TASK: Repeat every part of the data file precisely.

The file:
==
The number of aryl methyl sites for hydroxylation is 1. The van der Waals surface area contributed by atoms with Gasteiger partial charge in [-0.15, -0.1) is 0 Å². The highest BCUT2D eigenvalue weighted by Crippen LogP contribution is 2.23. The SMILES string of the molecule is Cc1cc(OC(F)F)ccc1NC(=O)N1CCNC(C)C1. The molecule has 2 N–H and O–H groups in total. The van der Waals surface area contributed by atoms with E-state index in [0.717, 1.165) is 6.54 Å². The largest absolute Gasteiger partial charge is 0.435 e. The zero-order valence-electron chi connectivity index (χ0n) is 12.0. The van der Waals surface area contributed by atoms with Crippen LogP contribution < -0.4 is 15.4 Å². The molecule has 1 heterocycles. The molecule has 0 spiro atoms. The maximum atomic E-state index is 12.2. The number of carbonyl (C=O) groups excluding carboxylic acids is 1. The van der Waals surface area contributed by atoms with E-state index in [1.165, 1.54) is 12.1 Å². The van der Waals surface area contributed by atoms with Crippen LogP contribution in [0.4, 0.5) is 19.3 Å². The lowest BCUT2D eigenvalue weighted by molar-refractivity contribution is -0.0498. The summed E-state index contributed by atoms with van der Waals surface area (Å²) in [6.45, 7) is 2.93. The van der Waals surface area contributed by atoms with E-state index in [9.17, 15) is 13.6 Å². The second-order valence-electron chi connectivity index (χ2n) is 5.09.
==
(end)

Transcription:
The number of aryl methyl sites for hydroxylation is 1. The van der Waals surface area contributed by atoms with Gasteiger partial charge in [-0.15, -0.1) is 0 Å². The highest BCUT2D eigenvalue weighted by Crippen LogP contribution is 2.23. The SMILES string of the molecule is Cc1cc(OC(F)F)ccc1NC(=O)N1CCNC(C)C1. The molecule has 2 N–H and O–H groups in total. The van der Waals surface area contributed by atoms with E-state index in [0.717, 1.165) is 6.54 Å². The largest absolute Gasteiger partial charge is 0.435 e. The zero-order valence-electron chi connectivity index (χ0n) is 12.0. The van der Waals surface area contributed by atoms with Crippen LogP contribution < -0.4 is 15.4 Å². The molecule has 1 heterocycles. The molecule has 0 spiro atoms. The maximum atomic E-state index is 12.2. The number of carbonyl (C=O) groups excluding carboxylic acids is 1. The van der Waals surface area contributed by atoms with E-state index in [1.165, 1.54) is 12.1 Å². The van der Waals surface area contributed by atoms with Crippen LogP contribution in [0.4, 0.5) is 19.3 Å². The lowest BCUT2D eigenvalue weighted by molar-refractivity contribution is -0.0498. The summed E-state index contributed by atoms with van der Waals surface area (Å²) in [6.45, 7) is 2.93. The van der Waals surface area contributed by atoms with E-state index in [9.17, 15) is 13.6 Å². The second-order valence-electron chi connectivity index (χ2n) is 5.09.